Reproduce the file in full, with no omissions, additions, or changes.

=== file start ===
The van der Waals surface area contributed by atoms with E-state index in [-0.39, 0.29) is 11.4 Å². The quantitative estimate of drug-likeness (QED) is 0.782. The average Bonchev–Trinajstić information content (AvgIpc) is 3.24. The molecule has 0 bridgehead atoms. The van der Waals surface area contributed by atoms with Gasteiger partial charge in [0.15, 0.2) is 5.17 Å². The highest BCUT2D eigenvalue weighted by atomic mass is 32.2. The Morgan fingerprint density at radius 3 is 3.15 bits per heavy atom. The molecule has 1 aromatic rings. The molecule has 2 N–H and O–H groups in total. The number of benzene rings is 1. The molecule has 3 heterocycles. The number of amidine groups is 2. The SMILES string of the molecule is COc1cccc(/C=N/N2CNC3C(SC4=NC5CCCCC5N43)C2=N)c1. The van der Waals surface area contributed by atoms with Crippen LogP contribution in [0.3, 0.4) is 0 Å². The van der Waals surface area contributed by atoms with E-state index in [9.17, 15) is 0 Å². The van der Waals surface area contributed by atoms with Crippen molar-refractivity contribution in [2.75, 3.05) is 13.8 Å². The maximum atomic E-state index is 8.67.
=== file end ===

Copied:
The van der Waals surface area contributed by atoms with E-state index in [-0.39, 0.29) is 11.4 Å². The quantitative estimate of drug-likeness (QED) is 0.782. The average Bonchev–Trinajstić information content (AvgIpc) is 3.24. The molecule has 0 bridgehead atoms. The van der Waals surface area contributed by atoms with Gasteiger partial charge in [0.15, 0.2) is 5.17 Å². The highest BCUT2D eigenvalue weighted by atomic mass is 32.2. The Morgan fingerprint density at radius 3 is 3.15 bits per heavy atom. The molecule has 1 aromatic rings. The molecule has 2 N–H and O–H groups in total. The number of benzene rings is 1. The molecule has 3 heterocycles. The number of amidine groups is 2. The SMILES string of the molecule is COc1cccc(/C=N/N2CNC3C(SC4=NC5CCCCC5N43)C2=N)c1. The van der Waals surface area contributed by atoms with Crippen LogP contribution in [0.3, 0.4) is 0 Å². The van der Waals surface area contributed by atoms with E-state index in [9.17, 15) is 0 Å². The van der Waals surface area contributed by atoms with Crippen molar-refractivity contribution in [2.75, 3.05) is 13.8 Å². The maximum atomic E-state index is 8.67.